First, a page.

This far into this series, I can safely say that Mindjammer is a remarkably thorough game. Today we’ll be talking about a subject matter covered by no less than three chapters in the book, detailing Worlds and Civilizations, Stellar Bodies and Star Systems and finally Commonality Space.
The Worlds and Civilizations chapter contains useful guidelines and mechanics for creating interesting worlds for Mindjammer characters to adventure in. I was particularly impressed by the statement that,
“…worlds are collections of issues and descriptive elements, providing situation aspects, interesting locations, motivated opposition and seed for scenarios and campaign arcs.”
It’s a beautiful summary to any setting in any game, but the way that it was put hammers home the kind of design thinking that should go into any GM’s brain when they’re working on a scale as grand as Mindjammer. The chapter itself is mechanically involved with enough tables in it to give flashbacks to any 80’s pen-and-paper RPG player.
What each of the creation steps does, however, is to lend definition to the worlds and the civilizations that inhabit them. It might seem tedious, but clearly the GM is meant to create only a few of these at a time, as there’s enough potential in a single world to last a full campaign.
The next chapter, Stellar Bodies and Star Systems, provides the mechanics and guidelines for creating Star Systems. This is an excellent chapter for creating new and unexplored star systems, and is perfect for exploration-based games. One thing I like about this chapter is the selection of strange things and phenomena you might encounter, from exotic stars to various hazards and anomalies that will make any starship crew worry.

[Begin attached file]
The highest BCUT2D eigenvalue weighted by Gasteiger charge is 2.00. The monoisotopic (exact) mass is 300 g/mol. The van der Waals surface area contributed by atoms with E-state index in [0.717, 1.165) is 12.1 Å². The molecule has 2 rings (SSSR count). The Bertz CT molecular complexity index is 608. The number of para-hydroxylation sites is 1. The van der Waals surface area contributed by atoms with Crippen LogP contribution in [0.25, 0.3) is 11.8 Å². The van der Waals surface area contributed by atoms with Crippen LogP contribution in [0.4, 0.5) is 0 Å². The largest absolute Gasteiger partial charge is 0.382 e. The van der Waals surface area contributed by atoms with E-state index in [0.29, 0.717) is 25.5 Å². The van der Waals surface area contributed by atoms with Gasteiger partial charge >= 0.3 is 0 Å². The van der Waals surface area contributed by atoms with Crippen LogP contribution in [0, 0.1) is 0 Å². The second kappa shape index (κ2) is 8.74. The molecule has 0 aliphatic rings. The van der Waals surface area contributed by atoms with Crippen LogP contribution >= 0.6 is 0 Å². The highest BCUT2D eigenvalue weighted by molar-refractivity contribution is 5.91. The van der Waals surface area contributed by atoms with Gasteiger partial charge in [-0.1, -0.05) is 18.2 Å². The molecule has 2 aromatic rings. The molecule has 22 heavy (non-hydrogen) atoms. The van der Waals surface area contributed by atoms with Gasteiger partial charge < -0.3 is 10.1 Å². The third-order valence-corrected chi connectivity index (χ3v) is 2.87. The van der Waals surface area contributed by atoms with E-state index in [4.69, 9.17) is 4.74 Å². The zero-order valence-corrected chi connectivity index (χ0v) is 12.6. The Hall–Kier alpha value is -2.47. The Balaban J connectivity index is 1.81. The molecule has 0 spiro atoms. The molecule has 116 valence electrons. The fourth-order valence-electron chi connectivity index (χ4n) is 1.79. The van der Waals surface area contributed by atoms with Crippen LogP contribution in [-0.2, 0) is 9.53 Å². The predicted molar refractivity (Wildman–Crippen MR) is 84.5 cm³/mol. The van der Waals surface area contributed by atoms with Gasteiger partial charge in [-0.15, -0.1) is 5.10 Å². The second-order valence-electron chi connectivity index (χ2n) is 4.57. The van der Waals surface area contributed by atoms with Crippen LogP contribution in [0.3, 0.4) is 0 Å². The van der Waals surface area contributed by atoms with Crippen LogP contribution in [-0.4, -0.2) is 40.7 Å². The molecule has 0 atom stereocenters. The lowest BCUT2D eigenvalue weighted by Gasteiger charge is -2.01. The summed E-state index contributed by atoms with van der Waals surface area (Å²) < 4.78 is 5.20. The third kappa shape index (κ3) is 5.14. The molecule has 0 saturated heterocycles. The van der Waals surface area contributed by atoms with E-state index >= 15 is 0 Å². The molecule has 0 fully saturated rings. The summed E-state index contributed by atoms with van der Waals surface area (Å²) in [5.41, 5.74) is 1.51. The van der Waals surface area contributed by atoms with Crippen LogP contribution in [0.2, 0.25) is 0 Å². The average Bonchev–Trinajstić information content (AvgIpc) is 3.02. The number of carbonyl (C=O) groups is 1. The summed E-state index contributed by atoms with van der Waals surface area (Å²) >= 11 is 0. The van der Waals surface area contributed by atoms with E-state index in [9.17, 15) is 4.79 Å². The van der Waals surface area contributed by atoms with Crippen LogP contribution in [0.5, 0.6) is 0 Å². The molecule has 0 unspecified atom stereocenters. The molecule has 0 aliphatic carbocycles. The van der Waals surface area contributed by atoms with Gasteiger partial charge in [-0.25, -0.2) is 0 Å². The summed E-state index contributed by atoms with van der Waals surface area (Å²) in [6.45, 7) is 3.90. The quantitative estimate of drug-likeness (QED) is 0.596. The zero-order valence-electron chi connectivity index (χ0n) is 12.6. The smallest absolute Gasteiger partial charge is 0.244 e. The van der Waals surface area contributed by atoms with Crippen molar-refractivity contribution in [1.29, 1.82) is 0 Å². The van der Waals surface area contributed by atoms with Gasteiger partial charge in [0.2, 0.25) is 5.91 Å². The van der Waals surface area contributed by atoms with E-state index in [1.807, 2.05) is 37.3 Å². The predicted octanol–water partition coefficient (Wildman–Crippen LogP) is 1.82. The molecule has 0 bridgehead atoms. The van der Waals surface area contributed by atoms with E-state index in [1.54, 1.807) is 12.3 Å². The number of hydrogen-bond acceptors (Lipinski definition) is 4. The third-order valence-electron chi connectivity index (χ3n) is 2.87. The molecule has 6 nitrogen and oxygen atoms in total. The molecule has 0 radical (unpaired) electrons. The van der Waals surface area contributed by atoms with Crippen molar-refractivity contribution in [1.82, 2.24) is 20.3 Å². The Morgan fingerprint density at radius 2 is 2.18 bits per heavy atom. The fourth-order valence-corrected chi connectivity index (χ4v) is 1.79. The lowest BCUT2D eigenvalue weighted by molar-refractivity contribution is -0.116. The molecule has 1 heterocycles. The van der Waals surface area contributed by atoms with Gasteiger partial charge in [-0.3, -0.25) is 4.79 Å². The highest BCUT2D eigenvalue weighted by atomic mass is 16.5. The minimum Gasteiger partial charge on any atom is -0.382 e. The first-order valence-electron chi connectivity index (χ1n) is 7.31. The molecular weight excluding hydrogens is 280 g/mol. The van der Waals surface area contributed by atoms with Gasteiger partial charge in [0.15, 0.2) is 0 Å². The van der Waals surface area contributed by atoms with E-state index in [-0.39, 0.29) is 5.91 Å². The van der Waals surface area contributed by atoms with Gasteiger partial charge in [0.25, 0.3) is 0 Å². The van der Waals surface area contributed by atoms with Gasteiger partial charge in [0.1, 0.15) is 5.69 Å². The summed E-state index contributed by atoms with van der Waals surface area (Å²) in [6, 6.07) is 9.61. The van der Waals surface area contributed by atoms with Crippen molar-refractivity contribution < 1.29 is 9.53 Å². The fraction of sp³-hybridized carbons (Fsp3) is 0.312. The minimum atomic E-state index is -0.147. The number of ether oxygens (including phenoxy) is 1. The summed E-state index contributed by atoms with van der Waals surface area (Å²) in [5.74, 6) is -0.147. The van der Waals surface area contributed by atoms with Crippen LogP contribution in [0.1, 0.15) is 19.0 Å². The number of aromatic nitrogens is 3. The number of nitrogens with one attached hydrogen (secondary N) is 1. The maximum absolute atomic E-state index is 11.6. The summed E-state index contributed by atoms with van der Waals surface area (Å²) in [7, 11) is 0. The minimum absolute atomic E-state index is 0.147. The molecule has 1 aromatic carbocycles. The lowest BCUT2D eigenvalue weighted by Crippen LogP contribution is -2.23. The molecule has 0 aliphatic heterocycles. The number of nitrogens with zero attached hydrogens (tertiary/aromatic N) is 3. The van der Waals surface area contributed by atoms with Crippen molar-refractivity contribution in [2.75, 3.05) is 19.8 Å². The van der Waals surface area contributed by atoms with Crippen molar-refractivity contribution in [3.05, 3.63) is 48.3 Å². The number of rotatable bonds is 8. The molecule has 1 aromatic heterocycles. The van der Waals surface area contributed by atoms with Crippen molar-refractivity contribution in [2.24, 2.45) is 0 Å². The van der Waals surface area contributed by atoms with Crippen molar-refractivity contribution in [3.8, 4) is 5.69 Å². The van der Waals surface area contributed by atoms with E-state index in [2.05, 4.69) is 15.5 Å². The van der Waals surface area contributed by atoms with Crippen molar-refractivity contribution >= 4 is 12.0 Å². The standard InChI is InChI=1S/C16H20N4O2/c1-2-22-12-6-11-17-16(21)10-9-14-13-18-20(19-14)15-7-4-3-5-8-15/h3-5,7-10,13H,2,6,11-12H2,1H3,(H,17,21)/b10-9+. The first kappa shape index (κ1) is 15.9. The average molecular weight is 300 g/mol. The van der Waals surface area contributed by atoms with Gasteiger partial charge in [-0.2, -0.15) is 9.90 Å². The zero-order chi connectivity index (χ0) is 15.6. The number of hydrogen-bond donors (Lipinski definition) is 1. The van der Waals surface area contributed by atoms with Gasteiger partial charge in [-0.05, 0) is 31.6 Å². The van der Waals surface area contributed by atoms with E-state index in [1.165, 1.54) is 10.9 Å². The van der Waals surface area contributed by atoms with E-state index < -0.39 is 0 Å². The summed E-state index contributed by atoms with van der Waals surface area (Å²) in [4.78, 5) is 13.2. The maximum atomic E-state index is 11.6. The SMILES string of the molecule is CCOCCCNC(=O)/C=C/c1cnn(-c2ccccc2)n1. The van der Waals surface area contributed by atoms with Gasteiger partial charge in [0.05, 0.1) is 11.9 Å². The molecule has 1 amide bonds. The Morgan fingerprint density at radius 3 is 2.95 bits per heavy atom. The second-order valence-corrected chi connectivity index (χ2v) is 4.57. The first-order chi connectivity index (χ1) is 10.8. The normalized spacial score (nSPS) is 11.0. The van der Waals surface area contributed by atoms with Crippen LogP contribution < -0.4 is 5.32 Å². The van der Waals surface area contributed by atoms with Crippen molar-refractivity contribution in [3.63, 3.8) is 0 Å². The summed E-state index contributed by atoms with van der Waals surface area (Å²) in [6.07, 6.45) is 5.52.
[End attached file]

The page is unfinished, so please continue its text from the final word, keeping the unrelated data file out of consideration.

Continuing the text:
Commonality Space on the other hand goes on to detail the default setting of Mindjammer. In addition to the basic layout of the system, there’s also a lot of information on the important locations in Commonality Space, including the Core Worlds and various Polities. Another point of interest is the discussion of Manhome, the cradle of the human species and heart of the New Commonality of Humankind. The mention of the various arcologies and settlements all over the planets and moons of Manhome are an interesting glimpse into the nature of the setting.
Mindjammer continues to impress me with the sheer amount of detail that the game can go into. Once again, FATE GMs will be spoiled by this game as they can take that subsystem and run an entirely different game with it and still get great use of it. Honestly, at this point I’m seriously considering a Mass Effect inspired Mindjammer game knowing full well that if I need detail, Mindjammer has my back.
Tomorrow we’ll look at the GMing advice chapters of Mindjammer: Scenarios and Campaigns, and Themes, Genre and Styles.